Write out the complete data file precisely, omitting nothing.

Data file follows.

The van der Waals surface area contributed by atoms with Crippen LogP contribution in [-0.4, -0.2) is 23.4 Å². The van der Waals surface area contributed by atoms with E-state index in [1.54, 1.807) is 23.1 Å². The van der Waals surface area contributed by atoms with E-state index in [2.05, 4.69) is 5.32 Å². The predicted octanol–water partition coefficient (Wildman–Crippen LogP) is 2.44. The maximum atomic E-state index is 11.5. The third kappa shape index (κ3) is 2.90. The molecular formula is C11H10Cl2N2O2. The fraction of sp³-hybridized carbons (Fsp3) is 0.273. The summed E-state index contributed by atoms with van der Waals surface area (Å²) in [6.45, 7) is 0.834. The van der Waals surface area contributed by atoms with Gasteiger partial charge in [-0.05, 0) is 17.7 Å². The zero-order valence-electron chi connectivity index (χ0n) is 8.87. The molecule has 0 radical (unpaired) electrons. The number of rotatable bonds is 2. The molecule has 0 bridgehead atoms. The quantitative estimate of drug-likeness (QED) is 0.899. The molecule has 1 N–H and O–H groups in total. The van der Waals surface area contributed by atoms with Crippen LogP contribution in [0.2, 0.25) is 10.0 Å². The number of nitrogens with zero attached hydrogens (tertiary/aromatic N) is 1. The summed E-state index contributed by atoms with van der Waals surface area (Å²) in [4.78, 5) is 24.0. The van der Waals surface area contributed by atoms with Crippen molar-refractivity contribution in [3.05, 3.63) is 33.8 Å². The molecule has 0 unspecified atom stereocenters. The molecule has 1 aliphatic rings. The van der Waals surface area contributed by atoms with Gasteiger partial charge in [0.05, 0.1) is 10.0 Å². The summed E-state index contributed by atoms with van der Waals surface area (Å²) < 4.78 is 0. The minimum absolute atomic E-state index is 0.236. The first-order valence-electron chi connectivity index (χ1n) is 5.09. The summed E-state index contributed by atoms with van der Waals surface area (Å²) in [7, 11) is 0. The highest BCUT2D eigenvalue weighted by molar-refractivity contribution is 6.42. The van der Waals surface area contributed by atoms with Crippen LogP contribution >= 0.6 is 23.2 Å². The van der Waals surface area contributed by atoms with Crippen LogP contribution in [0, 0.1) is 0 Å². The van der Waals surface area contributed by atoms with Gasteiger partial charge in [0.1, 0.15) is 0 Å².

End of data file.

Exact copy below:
The van der Waals surface area contributed by atoms with Crippen LogP contribution in [-0.4, -0.2) is 23.4 Å². The van der Waals surface area contributed by atoms with E-state index in [1.54, 1.807) is 23.1 Å². The van der Waals surface area contributed by atoms with E-state index in [2.05, 4.69) is 5.32 Å². The predicted octanol–water partition coefficient (Wildman–Crippen LogP) is 2.44. The maximum atomic E-state index is 11.5. The third kappa shape index (κ3) is 2.90. The molecular formula is C11H10Cl2N2O2. The fraction of sp³-hybridized carbons (Fsp3) is 0.273. The summed E-state index contributed by atoms with van der Waals surface area (Å²) in [6.45, 7) is 0.834. The van der Waals surface area contributed by atoms with Gasteiger partial charge in [-0.05, 0) is 17.7 Å². The zero-order valence-electron chi connectivity index (χ0n) is 8.87. The molecule has 0 radical (unpaired) electrons. The number of rotatable bonds is 2. The molecule has 0 bridgehead atoms. The quantitative estimate of drug-likeness (QED) is 0.899. The molecule has 1 N–H and O–H groups in total. The van der Waals surface area contributed by atoms with Crippen LogP contribution in [0.2, 0.25) is 10.0 Å². The number of nitrogens with zero attached hydrogens (tertiary/aromatic N) is 1. The summed E-state index contributed by atoms with van der Waals surface area (Å²) in [4.78, 5) is 24.0. The van der Waals surface area contributed by atoms with Crippen molar-refractivity contribution in [3.05, 3.63) is 33.8 Å². The molecule has 0 unspecified atom stereocenters. The molecule has 1 aliphatic rings. The van der Waals surface area contributed by atoms with Gasteiger partial charge in [0.05, 0.1) is 10.0 Å². The summed E-state index contributed by atoms with van der Waals surface area (Å²) < 4.78 is 0. The minimum absolute atomic E-state index is 0.236. The first-order valence-electron chi connectivity index (χ1n) is 5.09. The summed E-state index contributed by atoms with van der Waals surface area (Å²) in [7, 11) is 0. The highest BCUT2D eigenvalue weighted by molar-refractivity contribution is 6.42. The van der Waals surface area contributed by atoms with Crippen LogP contribution >= 0.6 is 23.2 Å². The van der Waals surface area contributed by atoms with Crippen LogP contribution in [0, 0.1) is 0 Å². The van der Waals surface area contributed by atoms with Gasteiger partial charge in [0.1, 0.15) is 0 Å².